And finally, yeah pretty much what suelac said. I left the science because of the miserable job prospects, but this was long before the "downturn in science funding from the NSF". Really there's never been any money in it, it's just now there's even less of it.

I now work as a programmer helping with human population data, which is awesome and the work I do shows up on Metafilter EVEN MORE FREQUENTLY THAN GOPHER STORIES. Most recently here and here.

Of course this center is largely funded by NIH and NSF, so I guess I'm still screwed. Good times.
posted by mcstayinskool at 9:31 AM on September 9, 2014 [17 favorites]


They eat snakes and frogs, too. At least the ones around here do.
posted by Chocolate Pickle at 9:32 AM on September 9, 2014


What an awful bird. Not like those lovable pelicans.
posted by CaseyB at 9:58 AM on September 9, 2014 [4 favorites]


I like the seriousness with which he records the event. "It is June 26, 2014. I am witnessing something no human has seen before, I will endeavor to fully describe the events and my state of mind for posterity, and will place a copy of this video in a bank safe-deposit box and/or YouTube."
posted by jjwiseman at 10:14 AM on September 9, 2014 [5 favorites]


I don't know that I have ever seen an animal, other than a human, look like they were enjoying eating.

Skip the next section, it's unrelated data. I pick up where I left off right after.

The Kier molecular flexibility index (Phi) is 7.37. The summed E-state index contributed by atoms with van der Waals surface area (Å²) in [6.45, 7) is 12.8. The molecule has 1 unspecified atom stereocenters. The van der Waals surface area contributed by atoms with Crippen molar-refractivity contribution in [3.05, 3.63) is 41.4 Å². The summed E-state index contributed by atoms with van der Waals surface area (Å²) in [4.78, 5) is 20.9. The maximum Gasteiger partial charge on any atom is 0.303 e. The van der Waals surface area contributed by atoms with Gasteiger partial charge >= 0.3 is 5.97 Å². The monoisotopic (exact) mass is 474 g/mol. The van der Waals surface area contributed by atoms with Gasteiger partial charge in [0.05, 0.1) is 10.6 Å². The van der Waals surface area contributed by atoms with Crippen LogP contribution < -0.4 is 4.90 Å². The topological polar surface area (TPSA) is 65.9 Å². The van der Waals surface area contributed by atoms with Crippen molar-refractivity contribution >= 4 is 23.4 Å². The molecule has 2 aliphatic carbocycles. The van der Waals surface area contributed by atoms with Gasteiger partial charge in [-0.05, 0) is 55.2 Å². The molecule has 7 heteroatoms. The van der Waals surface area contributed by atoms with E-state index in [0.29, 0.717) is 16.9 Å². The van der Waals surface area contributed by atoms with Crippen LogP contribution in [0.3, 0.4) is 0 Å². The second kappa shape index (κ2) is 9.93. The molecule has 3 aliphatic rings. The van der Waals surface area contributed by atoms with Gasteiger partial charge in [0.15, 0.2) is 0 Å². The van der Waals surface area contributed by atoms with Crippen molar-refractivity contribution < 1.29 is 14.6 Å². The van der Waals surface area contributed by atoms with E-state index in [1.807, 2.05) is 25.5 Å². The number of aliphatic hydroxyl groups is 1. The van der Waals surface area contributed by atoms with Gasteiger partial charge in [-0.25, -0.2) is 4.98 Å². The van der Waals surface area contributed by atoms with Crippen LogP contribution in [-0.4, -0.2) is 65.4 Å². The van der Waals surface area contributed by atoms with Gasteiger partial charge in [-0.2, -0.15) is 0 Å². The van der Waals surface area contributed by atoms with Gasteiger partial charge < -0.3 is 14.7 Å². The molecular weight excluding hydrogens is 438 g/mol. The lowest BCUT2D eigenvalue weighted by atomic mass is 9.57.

Presumably your life has been free of those terrible moments of catching the dog banqueting luxuriously at the cat's litter box then.
posted by poffin boffin at 10:30 AM on September 9, 2014 [8 favorites]


Animals will eat anything they can swallow. I've seen herons eat mice, frogs and one time even a young rabbit.
posted by Pendragon at 10:31 AM on September 9, 2014


Also where is that terrible video of a pelican devouring a pigeon in Hyde Park or similar.
posted by poffin boffin at 10:32 AM on September 9, 2014


They eat snakes and frogs, too. At least the ones around here do.

And turtles.

They're water birds, mostly. Hang out around marshes eating fish and whatnot. That's what makes this gopher business so surprising.
posted by Sys Rq at 10:34 AM on September 9, 2014 [2 favorites]


I like the duck in the pelican video. He's like, "Hey, asshole! There's kids and cameras! You're outta line, get outta here."

Or, I guess "Oi, ye gormless chav! Can't you see the bloody cameras?" Pretty sure ducks don't go cross-Atlantic, so.
posted by Ambrosia Voyeur at 10:36 AM on September 9, 2014


Sometimes, mostly in the winter, you can find dozens of blue herons standing stock-still in fields around here (island in Puget Sound). We have no gophers, but endless voles, rats and mice. Always wondered what they were doing, but now I have a pretty good idea.
posted by maxwelton at 10:51 AM on September 9, 2014 [1 favorite]


this entire thread is an illustration of what keeps me coming back to metafilter
posted by janey47 at 11:26 AM on September 9, 2014 [4 favorites]